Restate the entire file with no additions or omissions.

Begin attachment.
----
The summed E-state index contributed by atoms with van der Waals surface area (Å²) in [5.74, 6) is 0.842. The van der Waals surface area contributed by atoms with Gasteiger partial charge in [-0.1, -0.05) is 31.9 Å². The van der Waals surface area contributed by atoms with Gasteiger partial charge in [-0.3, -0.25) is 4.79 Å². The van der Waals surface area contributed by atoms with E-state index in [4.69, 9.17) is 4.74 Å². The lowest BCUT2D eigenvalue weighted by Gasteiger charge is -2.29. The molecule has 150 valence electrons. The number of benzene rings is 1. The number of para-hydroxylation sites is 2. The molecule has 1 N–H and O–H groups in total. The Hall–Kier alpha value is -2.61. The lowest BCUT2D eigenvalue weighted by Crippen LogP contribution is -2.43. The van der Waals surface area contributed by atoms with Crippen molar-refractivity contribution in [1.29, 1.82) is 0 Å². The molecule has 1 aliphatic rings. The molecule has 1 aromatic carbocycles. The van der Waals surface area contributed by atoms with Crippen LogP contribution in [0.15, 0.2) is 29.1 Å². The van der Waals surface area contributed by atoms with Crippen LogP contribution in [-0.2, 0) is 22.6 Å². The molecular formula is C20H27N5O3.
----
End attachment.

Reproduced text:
The summed E-state index contributed by atoms with van der Waals surface area (Å²) in [5.74, 6) is 0.842. The van der Waals surface area contributed by atoms with Gasteiger partial charge in [-0.1, -0.05) is 31.9 Å². The van der Waals surface area contributed by atoms with Gasteiger partial charge in [-0.3, -0.25) is 4.79 Å². The van der Waals surface area contributed by atoms with E-state index in [4.69, 9.17) is 4.74 Å². The lowest BCUT2D eigenvalue weighted by Gasteiger charge is -2.29. The molecule has 150 valence electrons. The number of benzene rings is 1. The number of para-hydroxylation sites is 2. The molecule has 1 N–H and O–H groups in total. The Hall–Kier alpha value is -2.61. The lowest BCUT2D eigenvalue weighted by Crippen LogP contribution is -2.43. The van der Waals surface area contributed by atoms with Crippen molar-refractivity contribution in [1.29, 1.82) is 0 Å². The molecule has 1 aliphatic rings. The molecule has 1 aromatic carbocycles. The van der Waals surface area contributed by atoms with Crippen LogP contribution in [0.15, 0.2) is 29.1 Å². The van der Waals surface area contributed by atoms with Crippen LogP contribution in [-0.2, 0) is 22.6 Å². The molecular formula is C20H27N5O3.